Pedroia or Ellsbury? Ellsbury or Gonzalez? Gonzalez or Granderson? What about Zobrist? Who’s Zobrist? It’s all about Bautista. Bautista? He doesn’t play on a winning team. Don’t forget Verlander. Verlander? He’s a pitcher. A pitcher can’t be a league MVP. Yes he can. No he can’t. Yes he can. No he can’t.
Sound familiar? That pretty well sums up the current debate over who should win the American League MVP Award this season.
While I can find fault with the terms of the discussion, the players on everyone’s list of AL MVP candidates makes sense. Oh, and I’m delighted to see Ben Zobrist getting some ink.
One player skirting the edges of the discussion is Detroit Tigers first baseman Miguel Cabrera. He’s not my pick for MVP, but Cabrera is having an outstanding year.
To be sure, Cabrera posted better overall numbers in 2010, when he came in second to Josh Hamilton in MVP voting. But in some offensive categories, Cabrera is at or near career bests. His performance this season is all the more remarkable given the self-inflicted wounds Cabrera suffered early this year.
Just a few days into spring training, Cabrera was arrested for driving under the influence of alcohol. Details of the incident were ugly (resisting arrest) and the aftermath was worse. This wasn’t the first time Cabrera had done something incredibly stupid and dangerous while drunk. After a week of tests by doctors and addition specialists, MLB recommended that Cabrera participate in a “multi-faceted, professionally-administered” alcohol treatment program. Cabrera agreed. A month later, Tigers manager Jim Leyland seemed to be the only person still predicting a big year for Cabrera.
Leyland was right.
Here’s how Cabrera’s offensive performance so far in 2011 compares to the players on everyone’s AL MVP short list:
3rd in Batting Average at .328, behind Adrian Gonzalez (.345) and Michael Young (.336)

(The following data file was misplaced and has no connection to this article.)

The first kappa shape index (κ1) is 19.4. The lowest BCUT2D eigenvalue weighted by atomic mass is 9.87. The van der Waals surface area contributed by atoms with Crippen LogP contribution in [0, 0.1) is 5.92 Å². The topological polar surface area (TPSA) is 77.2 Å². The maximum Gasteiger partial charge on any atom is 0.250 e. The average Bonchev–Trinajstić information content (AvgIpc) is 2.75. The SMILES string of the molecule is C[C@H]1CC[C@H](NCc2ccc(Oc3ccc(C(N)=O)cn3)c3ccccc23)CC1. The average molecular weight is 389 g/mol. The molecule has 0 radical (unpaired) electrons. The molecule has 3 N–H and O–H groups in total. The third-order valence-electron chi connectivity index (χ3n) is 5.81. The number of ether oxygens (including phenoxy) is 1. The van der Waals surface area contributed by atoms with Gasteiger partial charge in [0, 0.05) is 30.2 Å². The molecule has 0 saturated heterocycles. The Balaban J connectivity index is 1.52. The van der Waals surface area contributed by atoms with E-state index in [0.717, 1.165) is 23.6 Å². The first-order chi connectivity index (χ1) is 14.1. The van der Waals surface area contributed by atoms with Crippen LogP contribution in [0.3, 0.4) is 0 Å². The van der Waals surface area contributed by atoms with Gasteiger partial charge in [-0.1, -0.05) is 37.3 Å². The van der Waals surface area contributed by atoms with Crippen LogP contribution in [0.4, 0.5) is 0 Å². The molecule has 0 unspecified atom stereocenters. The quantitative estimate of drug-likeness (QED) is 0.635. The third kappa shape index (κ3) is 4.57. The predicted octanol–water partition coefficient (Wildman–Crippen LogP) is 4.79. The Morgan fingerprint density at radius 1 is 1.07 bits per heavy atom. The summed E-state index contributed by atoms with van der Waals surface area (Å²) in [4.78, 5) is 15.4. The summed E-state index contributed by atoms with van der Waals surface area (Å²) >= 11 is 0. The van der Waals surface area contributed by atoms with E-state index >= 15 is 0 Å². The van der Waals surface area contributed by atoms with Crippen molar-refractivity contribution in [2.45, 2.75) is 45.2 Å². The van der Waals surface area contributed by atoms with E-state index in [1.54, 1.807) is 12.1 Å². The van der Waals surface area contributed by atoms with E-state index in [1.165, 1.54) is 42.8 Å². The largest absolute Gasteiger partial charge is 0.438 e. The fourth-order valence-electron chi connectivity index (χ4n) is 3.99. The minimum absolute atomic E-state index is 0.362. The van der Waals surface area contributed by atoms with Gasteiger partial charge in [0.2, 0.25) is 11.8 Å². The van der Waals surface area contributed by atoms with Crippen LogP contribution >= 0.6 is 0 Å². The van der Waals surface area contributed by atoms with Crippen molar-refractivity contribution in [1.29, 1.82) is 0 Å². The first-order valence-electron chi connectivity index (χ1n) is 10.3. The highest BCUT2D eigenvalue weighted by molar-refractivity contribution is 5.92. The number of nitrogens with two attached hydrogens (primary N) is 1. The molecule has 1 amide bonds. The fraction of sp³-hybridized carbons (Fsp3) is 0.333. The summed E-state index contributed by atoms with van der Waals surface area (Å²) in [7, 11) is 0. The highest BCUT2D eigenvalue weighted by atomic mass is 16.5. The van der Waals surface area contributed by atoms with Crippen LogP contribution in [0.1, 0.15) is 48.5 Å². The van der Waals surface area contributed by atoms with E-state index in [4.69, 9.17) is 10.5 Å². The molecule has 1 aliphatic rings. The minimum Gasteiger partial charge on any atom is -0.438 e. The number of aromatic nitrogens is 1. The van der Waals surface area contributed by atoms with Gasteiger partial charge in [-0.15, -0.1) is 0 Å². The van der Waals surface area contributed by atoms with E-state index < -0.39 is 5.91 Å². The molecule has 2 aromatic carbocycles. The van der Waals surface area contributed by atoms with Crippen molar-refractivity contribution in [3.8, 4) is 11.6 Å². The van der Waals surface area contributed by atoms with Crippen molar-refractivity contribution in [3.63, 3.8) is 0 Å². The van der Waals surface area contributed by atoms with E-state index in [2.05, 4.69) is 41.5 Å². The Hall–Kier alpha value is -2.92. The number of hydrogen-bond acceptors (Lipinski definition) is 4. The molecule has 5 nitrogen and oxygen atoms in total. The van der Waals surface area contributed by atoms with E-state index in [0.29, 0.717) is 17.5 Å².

5th in Slugging Percentage at .554, behind Jose Bautista (.645), Curtis Granderson (.591), David Ortiz (.587) and Adrian Gonzalez (.559)
4th in BB/K at 1.14, behind Dustin Pedroia (1.25), Bautista (1.20), and Ian Kinsler (1.20)
2nd in On-Base Percentage at .432, behind Bautista (.453)
2nd in wOBA (Fangraphs) at .418, behind Bautista (.457)
2nd in wRC+ (Fangraphs) with 166, behind Bautista (194)
Even with a .554 slugging percentage, Cabrera’s power is down from last season’s high of .622 with 35 doubles, 48 home runs and 111 runs scored. On the other hand, Cabrera will set new career bests in Walk Percentage (15.2) and Strikeout Percentage (14.0) if he maintains his current levels.
When it comes to WAR (Wins Above Replacement), Cabrera takes a big hit with his sub-par defense–as he has throughout his career. Well, except for 2005, when Fangraphs rated his third base defense at 15.8 on the UZR/150 scale. As of the end of play on August 29, Fangraphs has Cabrera with an fWAR of 4.9, good for 11th in the American League. Baseball-Reference ranks Cabrera higher with a bWAR of 5.1, good for 7th in the American League. With just average defense, Cabrera would most certainly be on everyone’s short list for MVP candidates this year.
So while Tigers pitcher Justin Verlander gets most of the team buzz (with some saved for catcher Alex Avila), Cabrera has been the Tigers’ excellent and consistent workhorse. No one has played more innings for the first place Tigers so far this season. That’s why it was nice–at least for me–to see Cabrera did miss a game last week for the birth of his third child.
Miguel Cabrera won’t win the AL MVP Award this season. But if the Tigers make the playoffs (and Baseball Prospectus has their odds today at 87.3%), don’t be surprised to see Cabrera with some post-season awards hardware in his hands.